Now, Michael Seewald, father of Jessa’s husband Ben, is speaking out on the matter, while cousin Amy Duggar continues tweeting messages of peace.
In an essay titled, “Grace Greater Than Our Sin,” Seewald asks readers to remember the victims, while forgiving Josh and supporting the Duggar family.
Seewald wrote, "It pains me to see that they are now having to relive the nightmare that had been laid to rest well over a decade ago with Josh's repentance and reformation, but I feel compelled to bring some context and reason to the bloodletting that many are engaging in and to come to the aid of our dear friends and family."
The father of seven insisted the victims should "not be lost in all of this."
"Sadly, this type of thing is all too common,” he said. “Victims of sexual abuse of any kind often suffer greatly for many years as a result of these sins. We should not downplay the seriousness of these offenses particularly, nor gloss over the pain and confusion they often bring, sometimes for a lifetime."
Seewald stands behind Jim Bob and Michelle Duggar, who are accused of knowing about the alleged crime, but not reporting it to police until a year later. He justified their actions, saying they acted as “godly parents should,” then asked, "How many of you would broadcast the sins of your children to the whole world? Would you be willing to publicize your own darkest moments?"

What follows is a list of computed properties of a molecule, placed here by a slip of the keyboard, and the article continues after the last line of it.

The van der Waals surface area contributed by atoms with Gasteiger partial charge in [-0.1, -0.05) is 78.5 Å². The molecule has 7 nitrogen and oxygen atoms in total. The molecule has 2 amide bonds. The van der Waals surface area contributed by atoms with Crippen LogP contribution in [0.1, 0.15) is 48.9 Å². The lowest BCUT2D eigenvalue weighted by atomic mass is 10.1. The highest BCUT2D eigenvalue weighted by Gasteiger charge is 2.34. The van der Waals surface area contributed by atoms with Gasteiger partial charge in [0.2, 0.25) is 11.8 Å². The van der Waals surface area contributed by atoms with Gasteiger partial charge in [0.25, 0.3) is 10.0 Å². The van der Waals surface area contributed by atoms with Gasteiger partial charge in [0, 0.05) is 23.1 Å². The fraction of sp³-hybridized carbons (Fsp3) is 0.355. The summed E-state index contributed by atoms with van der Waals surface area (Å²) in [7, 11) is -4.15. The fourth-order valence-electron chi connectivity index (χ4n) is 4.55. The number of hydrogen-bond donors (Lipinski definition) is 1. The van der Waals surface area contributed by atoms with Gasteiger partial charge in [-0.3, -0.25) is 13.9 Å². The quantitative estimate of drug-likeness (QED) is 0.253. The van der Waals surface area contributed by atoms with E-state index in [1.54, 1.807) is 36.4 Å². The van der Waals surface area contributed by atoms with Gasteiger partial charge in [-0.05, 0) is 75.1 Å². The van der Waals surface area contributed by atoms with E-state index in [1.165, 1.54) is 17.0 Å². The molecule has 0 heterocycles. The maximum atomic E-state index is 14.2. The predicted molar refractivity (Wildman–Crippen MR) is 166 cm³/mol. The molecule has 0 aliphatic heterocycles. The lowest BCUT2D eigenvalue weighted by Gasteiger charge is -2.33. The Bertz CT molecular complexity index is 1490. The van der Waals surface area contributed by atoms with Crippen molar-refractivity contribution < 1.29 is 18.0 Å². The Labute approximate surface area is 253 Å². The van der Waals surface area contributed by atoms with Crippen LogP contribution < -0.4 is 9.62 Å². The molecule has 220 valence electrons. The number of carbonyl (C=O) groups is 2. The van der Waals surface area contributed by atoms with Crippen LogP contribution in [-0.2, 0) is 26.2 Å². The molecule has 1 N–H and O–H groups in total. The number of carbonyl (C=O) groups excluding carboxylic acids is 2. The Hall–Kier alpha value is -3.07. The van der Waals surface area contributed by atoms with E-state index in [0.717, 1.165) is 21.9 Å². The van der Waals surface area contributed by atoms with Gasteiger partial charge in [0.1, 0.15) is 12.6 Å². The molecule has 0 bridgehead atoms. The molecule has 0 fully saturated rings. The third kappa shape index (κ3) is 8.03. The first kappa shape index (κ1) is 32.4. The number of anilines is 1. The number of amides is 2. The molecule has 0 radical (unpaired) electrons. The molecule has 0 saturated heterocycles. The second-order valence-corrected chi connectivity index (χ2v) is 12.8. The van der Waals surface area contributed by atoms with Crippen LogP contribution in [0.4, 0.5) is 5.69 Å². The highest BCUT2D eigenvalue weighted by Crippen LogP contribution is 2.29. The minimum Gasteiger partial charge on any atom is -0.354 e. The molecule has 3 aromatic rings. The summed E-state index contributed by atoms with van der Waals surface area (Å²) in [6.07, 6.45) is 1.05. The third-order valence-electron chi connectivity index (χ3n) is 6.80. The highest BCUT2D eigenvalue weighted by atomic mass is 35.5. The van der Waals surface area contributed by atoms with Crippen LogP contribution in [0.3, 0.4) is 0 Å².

Seewald added, “No parenting method is without flaw.” He then honed in on Josh’s actions, saying he “sinned because like all of us he is a sinner.”
“The shame you feel is legitimate, yet Jesus took your shame as he was punished in your place," he said. "Rest in his forgiveness and grace. Remember that he gives you his righteousness as a covering for your shame.”
He continued to show support, saying, "Let this trial in your life build humility and grace. Don't be angry at the world for their hatred of you. Show them through your love for them that it is Jesus Christ that made all the difference in your life. I'm rooting for you."
While the Duggars initially responded to the claims on Facebook, they have since gone silent... except for cousin Amy. She posted images on Twitter and Instagram with the message, "Peace Be Still," she also retweeted a message that said, "Faith does not mean trusting God to stop the storm, but trusting him to strengthen us as we walk through the storm."
On Thursday, Josh wrote on Facebook, "Twelve years ago, as a young teenager, I acted inexcusably for which I am extremely sorry and deeply regret,” he said. “I hurt others, including my family and close friends. I confessed this to my parents who took several steps to help me address the situation. We spoke with the authorities where I confessed my wrongdoing, and my parents arranged for me and those affected by my actions to receive counseling. I understood that if I continued down this wrong road that I would end up ruining my life."
The 27-year-old, who has resigned from his position as Executive Director of the Family Research Council, added, "I would do anything to go back to those teen years and take different actions. I sought forgiveness from those I had wronged and asked Christ to forgive me and come into my life. In my life today, I am so very thankful for God's grace, mercy and redemption.”